Stop Reforming Medical Device Regulations
The Year of Regulatory Reforms
2016 is a year of contemplation for medical device regulatory reforms triggered by scandals and recalls of the recent past years. As the PIP breast implant controversy is being fought in the courts today, European regulators published the first draft of the new EU medical device regulations that are poised to tighten premarket requirements and extend liabilities to authorised representatives . The United States is not without its own bout of medical device recalls with the highest market withdrawals reported in 2014. 233 Class I device recalls were reported on 28th August 2014, compounded by an average of 13 to 75 Class II and Class III recalls per day in that year. This is despite the US FDA having one of the strictest medical device regimes in the world .
- The Great Wall of China’s Medical Device Regulation
- The Ripple Effect: Re-Defining the Medical Device
It continues to perplex us why the tightening of regulatory controls has not succeeded in reducing the incidence of adverse events and device recalls. Yet, we must accept that it is the increased scrutiny that allowed the identification and reporting of adverse events, and the expeditious removal of harmful medical devices from the marketplace. Over the years, regulators have efficiently added layer upon layer of additional controls in an attempt to counter and expunge every identifiable risk. But have these been effective? This author thinks the answer is a resounding Yes because we have not had a worldwide medical device thalidomide-like disaster. But by adding more and more regulatory controls, can device failures or risks realistically be completely eliminated?
- The Less Burdensome Pathways to US FDA Approval
- Comparison of Medical Mobile Apps Regulatory Frameworks
Turning Up One for the Regulators
Regulators’ pursuit of risk elimination itself runs counter to the concept of risk. This is because the factors that constitute risk are based on probabilities. Creating further regulatory oversight may never guarantee an incontrovertible triumph over medical device failures (look up the Law of Diminishing Returns). Instead, we may only end up with a regulatory monstrosity that burdens manufacturers and shuts out innovative startups from the industry. Perhaps, it’s time to review instead whether regulators have been effective in the administration of the rules. One important point to note is regulatory compliance is highly dependent on a well-executed compliance process. The compliance process is the sequence of activities that a device manufacturer needs to undertake in order to achieve regulatory compliance successfully and efficiently. When regulators do more to facilitate the compliance process, they also create a more conducive pathway for manufacturers to attain their regulatory goals. For example, by:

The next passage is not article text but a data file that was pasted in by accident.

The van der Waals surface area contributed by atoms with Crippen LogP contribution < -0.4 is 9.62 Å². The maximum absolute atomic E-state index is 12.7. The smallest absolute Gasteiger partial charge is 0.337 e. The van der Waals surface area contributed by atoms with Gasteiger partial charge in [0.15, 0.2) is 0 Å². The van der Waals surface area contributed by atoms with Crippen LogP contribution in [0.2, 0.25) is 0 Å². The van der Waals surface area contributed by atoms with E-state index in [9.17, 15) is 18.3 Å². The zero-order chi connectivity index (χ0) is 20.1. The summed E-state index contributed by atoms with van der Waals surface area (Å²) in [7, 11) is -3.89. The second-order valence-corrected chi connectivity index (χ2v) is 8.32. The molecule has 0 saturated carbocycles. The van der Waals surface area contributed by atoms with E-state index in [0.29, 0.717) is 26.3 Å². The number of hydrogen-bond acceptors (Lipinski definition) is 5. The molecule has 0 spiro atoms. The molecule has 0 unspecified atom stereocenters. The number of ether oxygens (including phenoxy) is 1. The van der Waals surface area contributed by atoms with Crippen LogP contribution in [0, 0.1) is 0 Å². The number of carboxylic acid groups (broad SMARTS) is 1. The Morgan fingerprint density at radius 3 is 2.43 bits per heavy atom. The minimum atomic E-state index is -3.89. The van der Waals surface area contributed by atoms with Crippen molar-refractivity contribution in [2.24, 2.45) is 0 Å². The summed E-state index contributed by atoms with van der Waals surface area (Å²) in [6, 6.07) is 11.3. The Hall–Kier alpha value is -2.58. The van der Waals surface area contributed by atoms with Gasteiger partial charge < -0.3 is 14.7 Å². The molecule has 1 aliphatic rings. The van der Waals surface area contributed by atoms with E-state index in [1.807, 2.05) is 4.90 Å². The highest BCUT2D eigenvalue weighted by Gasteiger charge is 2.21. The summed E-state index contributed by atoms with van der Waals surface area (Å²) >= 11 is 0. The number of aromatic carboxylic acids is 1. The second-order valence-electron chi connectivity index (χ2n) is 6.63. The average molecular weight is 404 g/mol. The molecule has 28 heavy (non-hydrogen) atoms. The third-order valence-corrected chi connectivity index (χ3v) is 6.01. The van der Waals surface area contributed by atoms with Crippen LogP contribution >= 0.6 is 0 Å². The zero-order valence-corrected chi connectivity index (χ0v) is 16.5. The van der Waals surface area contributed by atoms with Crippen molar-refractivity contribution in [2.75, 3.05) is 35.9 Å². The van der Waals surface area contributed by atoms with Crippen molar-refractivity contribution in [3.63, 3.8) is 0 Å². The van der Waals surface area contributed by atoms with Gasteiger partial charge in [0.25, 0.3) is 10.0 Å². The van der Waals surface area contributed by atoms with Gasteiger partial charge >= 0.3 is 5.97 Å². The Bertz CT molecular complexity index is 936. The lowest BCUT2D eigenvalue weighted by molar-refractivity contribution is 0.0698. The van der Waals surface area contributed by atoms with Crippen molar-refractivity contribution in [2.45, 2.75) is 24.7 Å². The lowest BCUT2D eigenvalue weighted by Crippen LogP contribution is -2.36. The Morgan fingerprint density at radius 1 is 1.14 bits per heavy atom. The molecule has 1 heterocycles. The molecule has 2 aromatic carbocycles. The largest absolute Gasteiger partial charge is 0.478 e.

- Providing more device or technology-specific guidelines and standards containing details on medical device risk/benefit analysis and safety benchmarks. This will prevent assumptions and misses that manifest into malfunctions in the market.
- Conducting evidence-focused audits that involves deeper review and greater sampling of actual practices and device-related data. This will prevent a Quality Management System (QMS) that is founded on paper shuffling and pushes for a legitimately functioning and thriving quality system throughout the organisation.
- Turning the wealth of adverse incident data into regular publications designed to increase awareness and impart knowledge on medical device risks. Making adverse incident information more accessible will help device manufacturers learn from the experience of others.
- Providing other references to resources, tools, methodologies and processes that will boost the effective implementation, maintenance and improvement of the QMS. Some examples of business process tools that have been instrumental in developing successful industries are, Kaizen, Six Sigma, and PRINCE project management, to name a few.
- Encourage device manufacturers to transition from a paper-based QMS to a more connected enterprise system that are proven to reduce errors, improve communication and promote a more process-based steps to compliance.
It is easy to imagine that elevating regulatory administration to such a level would be costly for the authorities. However, neither should regulators presume that coping with mounting regulatory expectations is a walk in the park for device manufacturers. The more baffled device manufacturers are with regulations, the greater the motivation to find the minimum possible route to compliance, and as a result, the more likely violations and market failures will occur. The tightening of regulatory rules should be counter-balanced with more frequent, diligent and friendly helping hand from the regulators. But at this point of time, the regulators have not done enough.